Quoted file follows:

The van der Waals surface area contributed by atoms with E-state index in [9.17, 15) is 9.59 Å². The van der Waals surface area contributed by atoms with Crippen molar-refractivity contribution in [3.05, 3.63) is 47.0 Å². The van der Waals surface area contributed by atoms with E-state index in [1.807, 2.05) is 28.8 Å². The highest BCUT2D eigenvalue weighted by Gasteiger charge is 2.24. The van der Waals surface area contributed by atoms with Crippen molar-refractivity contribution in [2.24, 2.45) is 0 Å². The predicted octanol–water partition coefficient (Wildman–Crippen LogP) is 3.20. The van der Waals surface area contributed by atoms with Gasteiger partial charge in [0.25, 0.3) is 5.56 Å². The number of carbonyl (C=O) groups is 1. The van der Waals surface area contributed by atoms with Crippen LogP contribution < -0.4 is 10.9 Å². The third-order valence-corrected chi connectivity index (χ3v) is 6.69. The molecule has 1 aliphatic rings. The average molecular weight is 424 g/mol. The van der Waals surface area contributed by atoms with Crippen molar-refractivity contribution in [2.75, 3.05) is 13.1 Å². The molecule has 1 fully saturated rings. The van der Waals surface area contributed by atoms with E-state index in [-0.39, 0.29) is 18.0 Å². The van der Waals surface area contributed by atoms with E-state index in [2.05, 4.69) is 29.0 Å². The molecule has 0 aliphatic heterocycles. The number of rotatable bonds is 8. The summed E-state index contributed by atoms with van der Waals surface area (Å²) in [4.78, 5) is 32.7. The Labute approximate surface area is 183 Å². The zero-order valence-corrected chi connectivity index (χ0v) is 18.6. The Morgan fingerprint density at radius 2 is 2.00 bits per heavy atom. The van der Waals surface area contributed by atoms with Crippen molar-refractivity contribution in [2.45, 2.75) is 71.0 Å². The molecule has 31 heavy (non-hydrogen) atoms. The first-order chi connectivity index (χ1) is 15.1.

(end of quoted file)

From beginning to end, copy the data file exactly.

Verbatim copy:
The van der Waals surface area contributed by atoms with E-state index in [9.17, 15) is 9.59 Å². The van der Waals surface area contributed by atoms with Crippen molar-refractivity contribution in [3.05, 3.63) is 47.0 Å². The van der Waals surface area contributed by atoms with E-state index in [1.807, 2.05) is 28.8 Å². The highest BCUT2D eigenvalue weighted by Gasteiger charge is 2.24. The van der Waals surface area contributed by atoms with Crippen molar-refractivity contribution in [2.24, 2.45) is 0 Å². The predicted octanol–water partition coefficient (Wildman–Crippen LogP) is 3.20. The van der Waals surface area contributed by atoms with Gasteiger partial charge in [0.25, 0.3) is 5.56 Å². The number of carbonyl (C=O) groups is 1. The van der Waals surface area contributed by atoms with Crippen LogP contribution < -0.4 is 10.9 Å². The third-order valence-corrected chi connectivity index (χ3v) is 6.69. The molecule has 1 aliphatic rings. The average molecular weight is 424 g/mol. The van der Waals surface area contributed by atoms with Crippen molar-refractivity contribution in [2.75, 3.05) is 13.1 Å². The molecule has 1 fully saturated rings. The van der Waals surface area contributed by atoms with E-state index in [-0.39, 0.29) is 18.0 Å². The van der Waals surface area contributed by atoms with E-state index in [2.05, 4.69) is 29.0 Å². The molecule has 0 aliphatic heterocycles. The number of rotatable bonds is 8. The summed E-state index contributed by atoms with van der Waals surface area (Å²) in [4.78, 5) is 32.7. The Labute approximate surface area is 183 Å². The zero-order valence-corrected chi connectivity index (χ0v) is 18.6. The Morgan fingerprint density at radius 2 is 2.00 bits per heavy atom. The van der Waals surface area contributed by atoms with Crippen molar-refractivity contribution in [2.45, 2.75) is 71.0 Å². The molecule has 31 heavy (non-hydrogen) atoms. The first-order chi connectivity index (χ1) is 15.1.